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Robotic Surgery: Not Necessarily Better

Excerpts and Highlights from New York Times article:

Results Unproven, Robotic Surgery Wins Converts

New York Times, Feb 14, 2010

Gina Kolata

Today patients want robotic surgery for prostate removal, instead of the “old-fashioned” surgery in which the surgeon uses his hands. 

 One large national study, which compared outcomes among Medicare patients, indicated that surgery with a robot might lead to fewer in-hospital complications, but it might also lead to more impotence and incontinence. It is also not known whether robot-assisted surgery gives better or worse or equivalent long-term cancer control than the traditional methods, either with a four-inch incision or with a laparoscope.

 There is a lot of marketing hype. Once a hospital invests in a robot — $1.39 million for the machine and $140,000 a year for service contract, according to Intuitive Surgical (the robot’s maker) – it has incentive to use it.  Doctors and patients become passionate advocates, assuming that newer means better. 

 A robot’s ability to reach into small spaces comes with tradeoffs.  Ordinarily, doctors can feel how forcefully they are grabbing tissue, how well they are cutting, how their stitches are holding.  With the robot, that is lost.  And the robot is slow; it typically takes three and a half hours for a prostate operation, according to Intuitive, twice as long as traditional surgery.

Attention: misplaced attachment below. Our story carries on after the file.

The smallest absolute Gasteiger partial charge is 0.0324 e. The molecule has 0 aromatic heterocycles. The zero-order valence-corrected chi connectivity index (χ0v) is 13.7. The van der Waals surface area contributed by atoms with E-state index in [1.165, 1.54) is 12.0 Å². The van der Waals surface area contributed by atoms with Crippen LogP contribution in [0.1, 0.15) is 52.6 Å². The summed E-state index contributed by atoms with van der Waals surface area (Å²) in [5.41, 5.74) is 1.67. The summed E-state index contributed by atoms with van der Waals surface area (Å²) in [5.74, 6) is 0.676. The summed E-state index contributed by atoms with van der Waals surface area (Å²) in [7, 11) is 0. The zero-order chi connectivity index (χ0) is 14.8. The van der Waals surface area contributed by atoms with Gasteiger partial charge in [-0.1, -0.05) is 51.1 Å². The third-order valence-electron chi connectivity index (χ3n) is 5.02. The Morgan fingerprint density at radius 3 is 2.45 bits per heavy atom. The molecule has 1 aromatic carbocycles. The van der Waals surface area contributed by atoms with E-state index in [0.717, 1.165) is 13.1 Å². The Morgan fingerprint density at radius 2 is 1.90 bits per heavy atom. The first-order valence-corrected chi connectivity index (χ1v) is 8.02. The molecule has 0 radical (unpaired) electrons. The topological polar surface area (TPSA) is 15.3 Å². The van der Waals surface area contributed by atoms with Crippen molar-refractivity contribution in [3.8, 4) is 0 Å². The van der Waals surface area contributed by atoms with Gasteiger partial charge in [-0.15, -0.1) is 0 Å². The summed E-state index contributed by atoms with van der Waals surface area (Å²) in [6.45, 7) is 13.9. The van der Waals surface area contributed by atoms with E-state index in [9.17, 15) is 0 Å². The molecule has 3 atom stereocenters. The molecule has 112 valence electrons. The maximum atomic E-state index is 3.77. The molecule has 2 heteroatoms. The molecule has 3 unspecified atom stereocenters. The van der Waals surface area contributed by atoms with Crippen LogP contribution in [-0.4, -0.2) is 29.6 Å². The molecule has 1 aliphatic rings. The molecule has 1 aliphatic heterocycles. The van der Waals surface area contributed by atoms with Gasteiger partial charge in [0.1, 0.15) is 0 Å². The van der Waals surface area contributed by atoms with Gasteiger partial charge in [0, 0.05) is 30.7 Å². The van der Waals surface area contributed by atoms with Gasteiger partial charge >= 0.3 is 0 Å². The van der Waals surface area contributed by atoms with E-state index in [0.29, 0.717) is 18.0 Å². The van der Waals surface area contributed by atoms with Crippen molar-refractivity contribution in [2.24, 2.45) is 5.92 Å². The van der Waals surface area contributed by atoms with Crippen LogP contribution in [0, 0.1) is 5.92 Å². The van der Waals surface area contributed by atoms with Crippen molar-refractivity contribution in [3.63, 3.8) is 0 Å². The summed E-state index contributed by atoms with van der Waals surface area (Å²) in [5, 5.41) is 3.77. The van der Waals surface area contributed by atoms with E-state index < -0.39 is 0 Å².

One study done by Dr. Jim C. Hu of Brigham and Women’s Hospital compared surgery with four-inch incisions to laparoscopic surgery, many with a robot.  The paper found that laparoscopic surgery patients had shorter hospital stays, lower transfusion rates and fewer respiratory and surgical complications.  But they also had more incontinence and impotence.

 The message for patients is not to assume that newer is better.  Measures like the number of operations a surgeon has done still matter a lot.

 The battle is lost.  Marketing is driving the case here.


However, when diagnosed with prostate cancer, keep in mind that surgery is not the “gold standard” for treatment anymore.  Chicago Prostate Cancer Center specializes in brachytherapy, or radioactive seed implant, which is just as effective as surgery in low-risk prostate cancer patients.  In addition, brachytherapy is a one-day, outpatient procedure with minimal recovery time (1-2 days) and minimal side effects.

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